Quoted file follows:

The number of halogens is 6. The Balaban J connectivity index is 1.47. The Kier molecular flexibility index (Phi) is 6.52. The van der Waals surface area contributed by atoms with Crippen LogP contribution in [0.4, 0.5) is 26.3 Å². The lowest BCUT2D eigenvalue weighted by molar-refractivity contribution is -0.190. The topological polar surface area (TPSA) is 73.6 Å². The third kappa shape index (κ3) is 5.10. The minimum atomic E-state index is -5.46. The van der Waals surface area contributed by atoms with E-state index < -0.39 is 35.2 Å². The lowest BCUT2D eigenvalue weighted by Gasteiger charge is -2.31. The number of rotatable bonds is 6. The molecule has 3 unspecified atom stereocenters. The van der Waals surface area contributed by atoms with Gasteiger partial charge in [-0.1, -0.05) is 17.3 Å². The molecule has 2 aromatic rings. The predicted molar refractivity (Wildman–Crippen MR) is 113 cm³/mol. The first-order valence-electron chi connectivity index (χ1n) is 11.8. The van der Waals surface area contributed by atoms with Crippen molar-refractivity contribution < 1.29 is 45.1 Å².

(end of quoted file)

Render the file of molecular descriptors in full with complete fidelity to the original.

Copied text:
The number of halogens is 6. The Balaban J connectivity index is 1.47. The Kier molecular flexibility index (Phi) is 6.52. The van der Waals surface area contributed by atoms with Crippen LogP contribution in [0.4, 0.5) is 26.3 Å². The lowest BCUT2D eigenvalue weighted by molar-refractivity contribution is -0.190. The topological polar surface area (TPSA) is 73.6 Å². The third kappa shape index (κ3) is 5.10. The minimum atomic E-state index is -5.46. The van der Waals surface area contributed by atoms with E-state index < -0.39 is 35.2 Å². The lowest BCUT2D eigenvalue weighted by Gasteiger charge is -2.31. The number of rotatable bonds is 6. The molecule has 3 unspecified atom stereocenters. The van der Waals surface area contributed by atoms with Gasteiger partial charge in [-0.1, -0.05) is 17.3 Å². The molecule has 2 aromatic rings. The predicted molar refractivity (Wildman–Crippen MR) is 113 cm³/mol. The first-order valence-electron chi connectivity index (χ1n) is 11.8. The van der Waals surface area contributed by atoms with Crippen molar-refractivity contribution < 1.29 is 45.1 Å².